Protein is important for health at all ages, but especially so when we’re older.
Eating the right amount of protein, at the right times, is key for preserving muscle mass and muscle strength as you age. And that’s crucial for maintaining independence and quality of life.
Yet, older adults turn protein into muscle less efficiently and need to eat more of it to support muscle health, a task that can be challenging for some. Reduced appetite, chewing difficulties and social isolation can reduce food intake.
Here’s a primer to help optimize your protein intake.
Protein, resistance training and healthy aging
Age-related muscle loss, called sarcopenia, doesn’t begin when you’re age 65, or 50 for that matter. After age 30, you begin to naturally lose muscle at a rate of three to five per cent every decade. Early changes may be subtle in your 40s or 50s, but sarcopenia can be debilitating for older adults.
Advanced declines in muscle mass and strength can affect daily activities such as getting out of a chair, lifting a bag of groceries or walking up a flight of stairs. Sarcopenia also predisposes older adults to falls and bone fractures.
While consuming enough protein is necessary to build and repair muscle, resistance training is the most potent stimulus of muscle protein synthesis. Resistance training is any type of exercise that forces your skeletal muscles to contract, such as free weights, weight machines, resistance bands and whole body exercises.
Research has demonstrated that done two to three days a week, resistance exercises build muscle mass and strength, preserve bone density and maintain independence and vitality with age.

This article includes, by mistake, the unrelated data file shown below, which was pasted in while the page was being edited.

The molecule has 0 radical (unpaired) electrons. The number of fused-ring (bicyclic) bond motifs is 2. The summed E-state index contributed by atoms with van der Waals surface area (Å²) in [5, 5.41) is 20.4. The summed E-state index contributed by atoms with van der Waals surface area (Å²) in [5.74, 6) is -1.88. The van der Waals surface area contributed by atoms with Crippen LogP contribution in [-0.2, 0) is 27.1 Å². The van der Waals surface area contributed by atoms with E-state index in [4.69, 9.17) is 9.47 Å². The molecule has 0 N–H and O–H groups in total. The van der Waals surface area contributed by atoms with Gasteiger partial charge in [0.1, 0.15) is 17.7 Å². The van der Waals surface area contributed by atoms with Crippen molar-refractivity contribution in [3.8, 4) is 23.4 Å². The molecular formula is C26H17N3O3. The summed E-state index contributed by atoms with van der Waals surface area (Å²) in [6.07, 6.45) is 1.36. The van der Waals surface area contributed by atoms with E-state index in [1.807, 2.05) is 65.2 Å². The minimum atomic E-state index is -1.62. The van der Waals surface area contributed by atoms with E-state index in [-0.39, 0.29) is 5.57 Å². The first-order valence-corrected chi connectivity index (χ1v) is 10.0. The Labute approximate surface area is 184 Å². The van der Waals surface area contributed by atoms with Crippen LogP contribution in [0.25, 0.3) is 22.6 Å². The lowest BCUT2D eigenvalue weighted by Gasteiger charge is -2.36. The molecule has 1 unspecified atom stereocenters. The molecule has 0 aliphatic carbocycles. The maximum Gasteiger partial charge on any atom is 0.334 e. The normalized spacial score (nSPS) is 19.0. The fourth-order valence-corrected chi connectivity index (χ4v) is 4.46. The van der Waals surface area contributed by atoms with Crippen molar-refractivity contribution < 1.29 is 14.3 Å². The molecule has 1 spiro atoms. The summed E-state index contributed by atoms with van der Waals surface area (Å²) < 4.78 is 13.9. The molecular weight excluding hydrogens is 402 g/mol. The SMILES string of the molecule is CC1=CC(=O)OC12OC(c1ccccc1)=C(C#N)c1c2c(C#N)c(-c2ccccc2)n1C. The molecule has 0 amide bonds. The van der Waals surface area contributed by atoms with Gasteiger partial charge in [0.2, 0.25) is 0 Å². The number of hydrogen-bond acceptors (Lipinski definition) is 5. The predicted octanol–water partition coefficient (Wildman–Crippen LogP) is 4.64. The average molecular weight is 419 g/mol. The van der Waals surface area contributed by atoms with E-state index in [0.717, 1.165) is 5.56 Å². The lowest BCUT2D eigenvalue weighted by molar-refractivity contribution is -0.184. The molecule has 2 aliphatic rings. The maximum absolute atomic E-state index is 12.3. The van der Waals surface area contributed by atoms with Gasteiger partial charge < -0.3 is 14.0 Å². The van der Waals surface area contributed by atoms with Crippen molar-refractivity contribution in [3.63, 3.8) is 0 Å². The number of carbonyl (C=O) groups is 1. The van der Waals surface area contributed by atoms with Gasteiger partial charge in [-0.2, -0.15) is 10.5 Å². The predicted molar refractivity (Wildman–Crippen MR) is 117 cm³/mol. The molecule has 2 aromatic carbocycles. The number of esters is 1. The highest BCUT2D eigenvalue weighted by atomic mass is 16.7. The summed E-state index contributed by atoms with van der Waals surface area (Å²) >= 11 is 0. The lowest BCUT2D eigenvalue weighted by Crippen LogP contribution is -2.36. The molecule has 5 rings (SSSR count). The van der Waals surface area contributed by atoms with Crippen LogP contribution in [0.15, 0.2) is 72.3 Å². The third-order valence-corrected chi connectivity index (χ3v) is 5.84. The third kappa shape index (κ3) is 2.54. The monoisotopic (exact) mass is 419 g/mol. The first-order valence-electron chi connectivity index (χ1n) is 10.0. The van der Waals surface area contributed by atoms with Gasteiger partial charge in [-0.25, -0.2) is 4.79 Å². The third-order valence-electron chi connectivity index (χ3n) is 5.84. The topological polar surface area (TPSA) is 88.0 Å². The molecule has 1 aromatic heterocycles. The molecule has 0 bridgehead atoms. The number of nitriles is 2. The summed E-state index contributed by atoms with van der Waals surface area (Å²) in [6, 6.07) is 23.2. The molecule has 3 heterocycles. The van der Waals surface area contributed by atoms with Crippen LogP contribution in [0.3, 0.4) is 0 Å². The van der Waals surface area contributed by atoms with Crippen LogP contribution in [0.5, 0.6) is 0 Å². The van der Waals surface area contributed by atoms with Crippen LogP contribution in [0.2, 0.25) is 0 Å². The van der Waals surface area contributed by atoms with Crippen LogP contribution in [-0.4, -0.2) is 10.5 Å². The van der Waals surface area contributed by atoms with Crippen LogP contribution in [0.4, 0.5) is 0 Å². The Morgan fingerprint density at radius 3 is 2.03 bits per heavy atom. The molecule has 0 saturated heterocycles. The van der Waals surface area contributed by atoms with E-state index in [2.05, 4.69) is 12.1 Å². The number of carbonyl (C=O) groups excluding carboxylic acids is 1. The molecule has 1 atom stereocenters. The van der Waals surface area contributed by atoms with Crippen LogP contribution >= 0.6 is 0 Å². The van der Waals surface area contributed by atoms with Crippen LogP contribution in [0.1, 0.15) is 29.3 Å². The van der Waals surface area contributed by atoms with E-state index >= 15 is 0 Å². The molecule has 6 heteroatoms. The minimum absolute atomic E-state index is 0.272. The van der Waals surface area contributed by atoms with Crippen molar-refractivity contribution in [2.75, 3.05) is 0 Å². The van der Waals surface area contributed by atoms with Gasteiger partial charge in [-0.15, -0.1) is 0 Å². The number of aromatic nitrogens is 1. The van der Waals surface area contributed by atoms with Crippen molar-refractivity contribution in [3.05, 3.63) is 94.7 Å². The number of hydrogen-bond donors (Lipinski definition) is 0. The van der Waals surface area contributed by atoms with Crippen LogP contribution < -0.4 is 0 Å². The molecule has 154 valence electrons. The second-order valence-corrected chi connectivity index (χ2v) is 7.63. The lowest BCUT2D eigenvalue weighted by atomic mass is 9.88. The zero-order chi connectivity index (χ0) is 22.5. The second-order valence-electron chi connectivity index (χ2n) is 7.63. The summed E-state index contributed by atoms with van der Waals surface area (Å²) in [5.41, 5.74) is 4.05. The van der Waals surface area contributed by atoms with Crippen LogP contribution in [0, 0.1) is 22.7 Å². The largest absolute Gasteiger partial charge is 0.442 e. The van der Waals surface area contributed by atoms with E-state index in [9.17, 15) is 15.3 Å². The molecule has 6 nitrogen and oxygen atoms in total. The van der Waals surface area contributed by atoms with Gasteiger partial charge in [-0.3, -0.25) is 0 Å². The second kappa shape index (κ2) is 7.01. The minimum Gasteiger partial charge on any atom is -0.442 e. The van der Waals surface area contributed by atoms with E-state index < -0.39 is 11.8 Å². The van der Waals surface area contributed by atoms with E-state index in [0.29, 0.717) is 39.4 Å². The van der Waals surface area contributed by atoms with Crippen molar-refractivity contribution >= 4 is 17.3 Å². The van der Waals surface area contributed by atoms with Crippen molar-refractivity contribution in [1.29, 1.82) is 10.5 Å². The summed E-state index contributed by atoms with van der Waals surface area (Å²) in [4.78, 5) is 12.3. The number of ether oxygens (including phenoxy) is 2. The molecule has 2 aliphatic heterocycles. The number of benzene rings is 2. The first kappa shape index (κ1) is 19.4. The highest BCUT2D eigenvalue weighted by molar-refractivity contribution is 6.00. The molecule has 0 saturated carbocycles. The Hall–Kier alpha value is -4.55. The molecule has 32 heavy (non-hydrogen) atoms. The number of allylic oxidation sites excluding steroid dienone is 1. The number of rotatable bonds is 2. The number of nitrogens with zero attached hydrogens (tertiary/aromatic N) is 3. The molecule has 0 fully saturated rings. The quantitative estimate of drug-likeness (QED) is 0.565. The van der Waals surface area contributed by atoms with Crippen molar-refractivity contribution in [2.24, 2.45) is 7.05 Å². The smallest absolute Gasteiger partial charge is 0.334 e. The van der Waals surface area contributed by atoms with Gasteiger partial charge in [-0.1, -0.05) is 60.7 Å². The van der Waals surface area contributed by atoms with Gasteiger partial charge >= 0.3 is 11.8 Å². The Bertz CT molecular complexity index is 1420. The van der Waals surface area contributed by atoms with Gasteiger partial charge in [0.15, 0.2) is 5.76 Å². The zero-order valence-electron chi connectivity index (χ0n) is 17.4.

Protein does more than help slow age-related muscle loss. It also helps maintain healthy bones and a strong immune system. Amino acids from protein foods are also used to make hormones, enzymes, neurotransmitters and many other body compounds.
How much protein?
The official daily recommended intake for adults is 0.8 grams of protein per kilogram (2.2. pounds) of body weight, an amount that’s necessary to prevent a protein deficiency. But many experts agree that this isn’t enough for older adults to maintain muscle mass and function.
According to Stuart Phillips, a professor in kinesiology at McMaster University and a Tier 1 Canada Research Chair in Skeletal Muscle Health and Aging, healthy older adults should aim for 1.2 g protein per kg body weight daily.
For a 77-kilogram (170-pound) person, that translates into 93 g of protein per day. For perspective, three ounces of chicken have 27 g, three ounces of salmon have 19, one cup Greek yogurt has 24, one-half-cup lentils has 9, one-quarter-cup of pumpkin seeds has 9, one egg has 6 and one cup oatmeal has 4.
If you do resistance training, Phillips advises trying to reach 1.6 g of protein per kg each day. That’s an additional 30 g of protein for a 77-kg person.
Older adults who are undernourished or have an illness would benefit from consuming 1.2 to 1.6 g protein per kg a day.
Eating more protein is not enough, though. Older adults also need to spread their protein intake evenly during the day to optimize muscle mass and strength.
Doing so, research has found, is associated with higher muscle strength scores, compared to skewing protein intake to dinner. Eating too little protein at breakfast and lunch won’t adequately prime muscles to take up amino acids.
Divide your daily protein requirement by the number of meals you eat in a day. If you eat three meals and need 90 g of protein, for instance, include 30 grams at breakfast, lunch and dinner.
Food versus powder
Most people can get all the protein they need from diet alone. Along with amino acids, protein-rich foods also contribute essential nutrients such as zinc, iron, calcium, magnesium, potassium, folate, vitamin D and fibre.
While protein powders don’t offer the package of nutrients that whole foods do, they may be useful for individuals who have a decreased appetite or difficulty eating.
Leslie Beck, a Toronto-based private practice dietitian, is Director of Food and Nutrition at Medcan.
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